6 Qualities of People Who Are Confident But Not Cocky

February 12, 2018
confident not cocky

In a professional environment, it does little good to be a shrinking violet. When trying to grow and advance in your field, you want to put your best foot forward. You want your clients to trust you, you want your peers to respect you and, perhaps most importantly, you want to show your higher-ups why they hired you.

Whether it’s because you’re trying to overcompensate or you just want to be recognized for your achievements, it can be easy to bypass confidence and make a left turn into Smug Town. But being truly confident requires different qualities, ones that cocky people are simply lacking. Below are six traits exhibited by confident people that set them apart.

Confident but not cocky

1. They’re knowledgeable, but know that they don’t know everything.

Confident people are secure in their knowledge and abilities, but they accept their limitations.

Knowing that you don’t know everything is half the challenge of being a competent professional. People who are truly confident understand that their knowledge is limited.

On the other hand, cocky people are all about showing off what they know and tuning out anything else.

Confident people aren’t concerned with feigning the thin veneer of invincibility. They’re willing to share their strengths and their weaknesses. As a result, they are more likely to work collaboratively with others and be receptive to their colleagues’ thoughts, suggestions and constructive criticisms.

2. They welcome feedback.

Confident people welcome the feedback of others in their field. They listen. They engage. They know they don’t have to accept every piece of advice they receive, but they are appreciative of others’ insights and experiences.

Confident people are secure in their personal and professional identities because they are active participants in their own growth. They are constantly looking to sharpen their skillset, bolster their productivity and turn their weaknesses into strengths.

This means that confident people are comfortable with taking an honest look inward and taking stock of where they’ve been, where they are and where they’d like to go.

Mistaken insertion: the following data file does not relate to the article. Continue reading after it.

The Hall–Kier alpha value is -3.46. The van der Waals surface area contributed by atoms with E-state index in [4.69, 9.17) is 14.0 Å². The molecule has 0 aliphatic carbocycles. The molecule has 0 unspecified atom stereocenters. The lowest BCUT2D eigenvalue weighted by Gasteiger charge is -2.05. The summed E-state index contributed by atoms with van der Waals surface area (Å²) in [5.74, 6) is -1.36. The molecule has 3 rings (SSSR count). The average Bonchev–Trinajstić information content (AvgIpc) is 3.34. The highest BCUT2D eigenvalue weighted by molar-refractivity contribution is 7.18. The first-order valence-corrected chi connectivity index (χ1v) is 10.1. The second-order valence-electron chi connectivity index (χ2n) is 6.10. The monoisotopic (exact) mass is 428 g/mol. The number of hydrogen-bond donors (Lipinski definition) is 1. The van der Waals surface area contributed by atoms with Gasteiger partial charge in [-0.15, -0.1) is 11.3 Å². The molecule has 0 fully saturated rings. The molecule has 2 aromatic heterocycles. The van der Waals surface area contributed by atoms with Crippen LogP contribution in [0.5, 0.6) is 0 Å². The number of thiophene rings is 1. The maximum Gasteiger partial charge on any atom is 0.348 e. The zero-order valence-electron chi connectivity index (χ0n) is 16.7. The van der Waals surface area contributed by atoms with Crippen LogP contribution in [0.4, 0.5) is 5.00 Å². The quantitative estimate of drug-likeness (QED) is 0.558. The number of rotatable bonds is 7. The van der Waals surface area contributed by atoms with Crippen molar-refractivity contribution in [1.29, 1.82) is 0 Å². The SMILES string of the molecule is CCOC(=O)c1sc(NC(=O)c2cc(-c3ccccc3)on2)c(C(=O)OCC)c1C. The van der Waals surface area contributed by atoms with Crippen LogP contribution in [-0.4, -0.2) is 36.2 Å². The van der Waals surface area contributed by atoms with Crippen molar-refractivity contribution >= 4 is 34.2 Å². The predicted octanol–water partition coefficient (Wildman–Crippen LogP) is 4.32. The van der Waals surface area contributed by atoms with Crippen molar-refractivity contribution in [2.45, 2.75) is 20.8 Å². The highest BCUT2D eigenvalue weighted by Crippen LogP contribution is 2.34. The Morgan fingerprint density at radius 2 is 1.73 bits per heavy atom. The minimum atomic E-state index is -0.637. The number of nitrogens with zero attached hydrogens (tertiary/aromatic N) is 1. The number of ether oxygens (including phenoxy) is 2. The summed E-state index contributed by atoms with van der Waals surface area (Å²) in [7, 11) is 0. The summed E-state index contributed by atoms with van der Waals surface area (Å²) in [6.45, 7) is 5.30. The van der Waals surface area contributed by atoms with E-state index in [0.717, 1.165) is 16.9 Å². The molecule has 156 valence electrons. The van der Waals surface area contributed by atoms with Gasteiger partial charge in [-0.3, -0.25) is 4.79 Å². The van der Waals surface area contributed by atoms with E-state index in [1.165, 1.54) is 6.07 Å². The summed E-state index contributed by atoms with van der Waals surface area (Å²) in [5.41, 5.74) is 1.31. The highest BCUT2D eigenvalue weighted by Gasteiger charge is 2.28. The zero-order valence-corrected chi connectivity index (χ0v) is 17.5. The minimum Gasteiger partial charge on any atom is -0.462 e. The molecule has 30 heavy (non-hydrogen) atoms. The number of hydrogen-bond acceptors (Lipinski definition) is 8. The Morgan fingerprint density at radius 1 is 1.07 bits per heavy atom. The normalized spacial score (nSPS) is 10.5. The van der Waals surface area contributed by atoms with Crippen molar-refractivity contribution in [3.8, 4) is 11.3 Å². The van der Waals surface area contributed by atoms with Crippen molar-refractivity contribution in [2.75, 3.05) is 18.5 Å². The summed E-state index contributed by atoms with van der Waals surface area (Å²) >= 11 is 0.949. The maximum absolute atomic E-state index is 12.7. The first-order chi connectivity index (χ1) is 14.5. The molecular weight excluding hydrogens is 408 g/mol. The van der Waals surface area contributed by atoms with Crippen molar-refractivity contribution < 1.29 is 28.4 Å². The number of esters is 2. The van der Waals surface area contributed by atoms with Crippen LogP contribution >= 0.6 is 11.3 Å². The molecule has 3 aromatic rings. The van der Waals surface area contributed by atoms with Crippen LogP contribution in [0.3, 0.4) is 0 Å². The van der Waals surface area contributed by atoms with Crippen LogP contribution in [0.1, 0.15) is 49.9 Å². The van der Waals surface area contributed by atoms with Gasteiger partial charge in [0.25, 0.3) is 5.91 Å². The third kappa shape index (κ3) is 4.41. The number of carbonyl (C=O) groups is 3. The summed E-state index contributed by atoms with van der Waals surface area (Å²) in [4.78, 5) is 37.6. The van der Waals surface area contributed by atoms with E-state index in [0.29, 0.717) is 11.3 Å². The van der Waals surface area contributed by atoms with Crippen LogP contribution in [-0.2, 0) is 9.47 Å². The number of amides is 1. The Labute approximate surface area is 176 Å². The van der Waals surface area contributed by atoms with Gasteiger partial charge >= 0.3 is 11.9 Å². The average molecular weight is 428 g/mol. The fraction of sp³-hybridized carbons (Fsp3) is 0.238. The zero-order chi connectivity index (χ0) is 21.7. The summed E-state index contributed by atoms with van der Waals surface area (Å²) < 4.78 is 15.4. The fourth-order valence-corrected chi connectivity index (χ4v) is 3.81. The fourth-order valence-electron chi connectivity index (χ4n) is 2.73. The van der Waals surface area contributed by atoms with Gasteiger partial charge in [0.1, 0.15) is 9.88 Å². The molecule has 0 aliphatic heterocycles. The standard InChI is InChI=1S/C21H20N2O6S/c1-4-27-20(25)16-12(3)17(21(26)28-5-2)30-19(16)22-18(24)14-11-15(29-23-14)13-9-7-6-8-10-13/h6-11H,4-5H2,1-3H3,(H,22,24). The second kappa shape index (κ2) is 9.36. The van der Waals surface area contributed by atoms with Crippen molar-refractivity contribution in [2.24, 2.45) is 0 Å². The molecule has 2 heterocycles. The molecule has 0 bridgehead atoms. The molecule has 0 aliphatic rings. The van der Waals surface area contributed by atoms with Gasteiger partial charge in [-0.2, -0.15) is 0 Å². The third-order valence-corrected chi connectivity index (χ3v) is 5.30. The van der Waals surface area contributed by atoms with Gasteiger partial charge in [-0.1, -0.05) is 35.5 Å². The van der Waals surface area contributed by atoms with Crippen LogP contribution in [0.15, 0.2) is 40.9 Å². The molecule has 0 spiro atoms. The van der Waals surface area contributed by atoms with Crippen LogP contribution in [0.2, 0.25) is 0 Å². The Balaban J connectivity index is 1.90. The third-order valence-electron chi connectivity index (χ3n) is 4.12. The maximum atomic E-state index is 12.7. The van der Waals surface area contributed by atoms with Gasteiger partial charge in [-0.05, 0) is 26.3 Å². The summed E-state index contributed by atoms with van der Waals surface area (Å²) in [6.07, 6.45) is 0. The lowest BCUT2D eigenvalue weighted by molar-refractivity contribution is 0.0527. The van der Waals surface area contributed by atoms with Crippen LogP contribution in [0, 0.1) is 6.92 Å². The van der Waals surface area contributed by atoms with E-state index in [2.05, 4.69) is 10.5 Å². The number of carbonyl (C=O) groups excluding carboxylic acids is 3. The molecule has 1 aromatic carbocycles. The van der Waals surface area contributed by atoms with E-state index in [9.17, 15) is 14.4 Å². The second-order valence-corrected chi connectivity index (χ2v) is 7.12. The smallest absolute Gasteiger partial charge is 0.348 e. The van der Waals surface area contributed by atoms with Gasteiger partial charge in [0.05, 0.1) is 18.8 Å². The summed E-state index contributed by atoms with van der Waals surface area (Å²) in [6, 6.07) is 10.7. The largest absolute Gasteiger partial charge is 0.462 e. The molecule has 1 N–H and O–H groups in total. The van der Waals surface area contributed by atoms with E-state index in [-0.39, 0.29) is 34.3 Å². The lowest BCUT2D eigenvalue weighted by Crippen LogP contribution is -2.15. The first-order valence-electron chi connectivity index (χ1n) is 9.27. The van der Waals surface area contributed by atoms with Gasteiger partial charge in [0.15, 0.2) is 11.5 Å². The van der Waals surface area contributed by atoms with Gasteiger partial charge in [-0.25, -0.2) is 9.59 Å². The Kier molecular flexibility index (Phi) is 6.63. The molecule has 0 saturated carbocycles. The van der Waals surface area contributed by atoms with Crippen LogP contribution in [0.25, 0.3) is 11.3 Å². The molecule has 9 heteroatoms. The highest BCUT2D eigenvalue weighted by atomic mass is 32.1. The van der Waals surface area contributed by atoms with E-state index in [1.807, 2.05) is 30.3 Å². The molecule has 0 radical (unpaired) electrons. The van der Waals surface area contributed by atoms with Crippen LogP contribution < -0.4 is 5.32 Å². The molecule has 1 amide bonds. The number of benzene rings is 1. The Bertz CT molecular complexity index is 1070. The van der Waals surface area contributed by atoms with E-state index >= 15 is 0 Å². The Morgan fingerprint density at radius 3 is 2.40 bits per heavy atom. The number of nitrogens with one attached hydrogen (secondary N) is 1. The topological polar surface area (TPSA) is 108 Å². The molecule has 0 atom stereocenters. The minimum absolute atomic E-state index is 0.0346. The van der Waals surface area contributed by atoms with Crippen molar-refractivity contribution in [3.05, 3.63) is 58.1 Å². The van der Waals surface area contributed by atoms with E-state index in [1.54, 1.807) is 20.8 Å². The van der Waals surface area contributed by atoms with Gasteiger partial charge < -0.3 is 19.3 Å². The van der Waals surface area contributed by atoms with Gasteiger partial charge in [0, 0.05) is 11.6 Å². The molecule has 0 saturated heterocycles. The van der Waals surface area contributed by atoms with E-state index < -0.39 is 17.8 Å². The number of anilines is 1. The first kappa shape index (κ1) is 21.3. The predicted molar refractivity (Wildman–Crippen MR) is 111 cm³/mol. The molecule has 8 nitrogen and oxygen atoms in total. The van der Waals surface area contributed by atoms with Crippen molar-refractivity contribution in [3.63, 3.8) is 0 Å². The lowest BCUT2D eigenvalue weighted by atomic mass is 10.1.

No one finds success in a vacuum and confident people know this. Because of this, confident people frequently gain a loyal tribe of positive mentors, trusted colleagues and other individuals whose counsel they trust.

Remember: no one wants to collaborate with a blowhard.

3. They lead from behind.

As leaders, confident people aren’t afraid to let those under their leadership shine. Whereas cocky people may cling fiercely to the front of the pack, showing off their status as frontrunner, confident people are okay letting others take the reins for a bit.

But don’t mistake this willingness to momentarily take a backseat as passivity or idleness. Confident leaders know there is value in letting others forge their own paths, build their strengths and make decisions for the team.

As opposed to the brash racket of a cocky figurehead, people secure in their role as leader lead with a cool confidence.

They aren’t threatened by the ambitions or talents of others. In fact, they thrive in the company of driven individuals and want to see them succeed. As a result, groups and organizations led by confident individuals are happier, more productive and more successful.

4. They give credit where it’s due — and they’re not afraid to share the spotlight.

Because confident people are secure in their identities, they aren’t afraid of being one-upped or overshadowed. Of course, being human, they want to see their efforts acknowledged and their hard work come to fruition.  However, they aren’t obsessed with their own success — and that’s what makes them successful.

If another person comes up with an amazing idea or proposal, confident people don’t put a negative spin on it. They aren’t idea killers. They aren’t worried that someone else’s success will take away from their own. They don’t dull others’ shine.

Rather, they know that there is more than enough shine to go around and that everyone’s lives will be brighter because of it.

5. They pick their battles.

Another difference between confident and cocky individuals is that confident people choose their battles wisely. Even the most casually confident person isn’t immune to getting annoyed or intimidated from time to time, particularly in the company of someone whose goal may be to elicit those exact feelings.

Still, confident people pick their battles. They don’t get riled at the first sign of trouble. They aren’t immediately reactive. They think before they speak. They remain calm and measured. They don’t throw their weight around in the pursuit of justice. Instead, they reach into their diplomatic toolbelt and utilize a frequently underused weapon — tact.

Confident people are thoughtful and careful. They don’t let pride get the best of them, and they understand that while we’re all sometimes inclined toward fits of ego, we don’t need to indulge it at every turn.

6. They’re stealthy.

Quietly confident people truly are the ninjas of the professional world. Because they don’t need the constant approval of others, they aren’t interested in broadcasting their every move. While cocky people are busy telling you how good they are and what they can do, a confident person will show up and just show you without showing off.

A version of this article originally appeared on Fairygodboss. You can view the original piece in its entirety here.